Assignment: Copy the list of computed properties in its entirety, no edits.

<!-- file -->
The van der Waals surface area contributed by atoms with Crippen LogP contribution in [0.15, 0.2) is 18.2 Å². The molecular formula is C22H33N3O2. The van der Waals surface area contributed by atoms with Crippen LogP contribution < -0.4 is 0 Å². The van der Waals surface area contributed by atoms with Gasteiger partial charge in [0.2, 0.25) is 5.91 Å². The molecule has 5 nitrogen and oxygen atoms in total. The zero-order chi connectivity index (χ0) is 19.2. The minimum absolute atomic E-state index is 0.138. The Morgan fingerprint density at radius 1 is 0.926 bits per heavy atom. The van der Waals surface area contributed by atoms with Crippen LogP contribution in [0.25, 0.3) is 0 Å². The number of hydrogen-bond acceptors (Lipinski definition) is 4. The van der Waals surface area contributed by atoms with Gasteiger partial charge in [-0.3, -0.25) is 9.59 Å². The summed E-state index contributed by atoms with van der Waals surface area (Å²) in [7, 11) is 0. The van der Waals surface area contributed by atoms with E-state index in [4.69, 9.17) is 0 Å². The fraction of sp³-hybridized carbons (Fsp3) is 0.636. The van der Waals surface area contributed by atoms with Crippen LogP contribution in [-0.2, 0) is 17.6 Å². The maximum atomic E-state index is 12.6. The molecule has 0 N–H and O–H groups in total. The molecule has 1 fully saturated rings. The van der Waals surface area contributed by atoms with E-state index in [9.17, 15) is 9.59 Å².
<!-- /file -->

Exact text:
The van der Waals surface area contributed by atoms with Crippen LogP contribution in [0.15, 0.2) is 18.2 Å². The molecular formula is C22H33N3O2. The van der Waals surface area contributed by atoms with Crippen LogP contribution < -0.4 is 0 Å². The van der Waals surface area contributed by atoms with Gasteiger partial charge in [0.2, 0.25) is 5.91 Å². The molecule has 5 nitrogen and oxygen atoms in total. The zero-order chi connectivity index (χ0) is 19.2. The minimum absolute atomic E-state index is 0.138. The Morgan fingerprint density at radius 1 is 0.926 bits per heavy atom. The van der Waals surface area contributed by atoms with Crippen LogP contribution in [0.25, 0.3) is 0 Å². The number of hydrogen-bond acceptors (Lipinski definition) is 4. The van der Waals surface area contributed by atoms with Gasteiger partial charge in [-0.3, -0.25) is 9.59 Å². The summed E-state index contributed by atoms with van der Waals surface area (Å²) in [7, 11) is 0. The van der Waals surface area contributed by atoms with E-state index in [4.69, 9.17) is 0 Å². The fraction of sp³-hybridized carbons (Fsp3) is 0.636. The van der Waals surface area contributed by atoms with Crippen LogP contribution in [-0.2, 0) is 17.6 Å². The maximum atomic E-state index is 12.6. The molecule has 0 N–H and O–H groups in total. The molecule has 1 fully saturated rings. The van der Waals surface area contributed by atoms with E-state index in [9.17, 15) is 9.59 Å².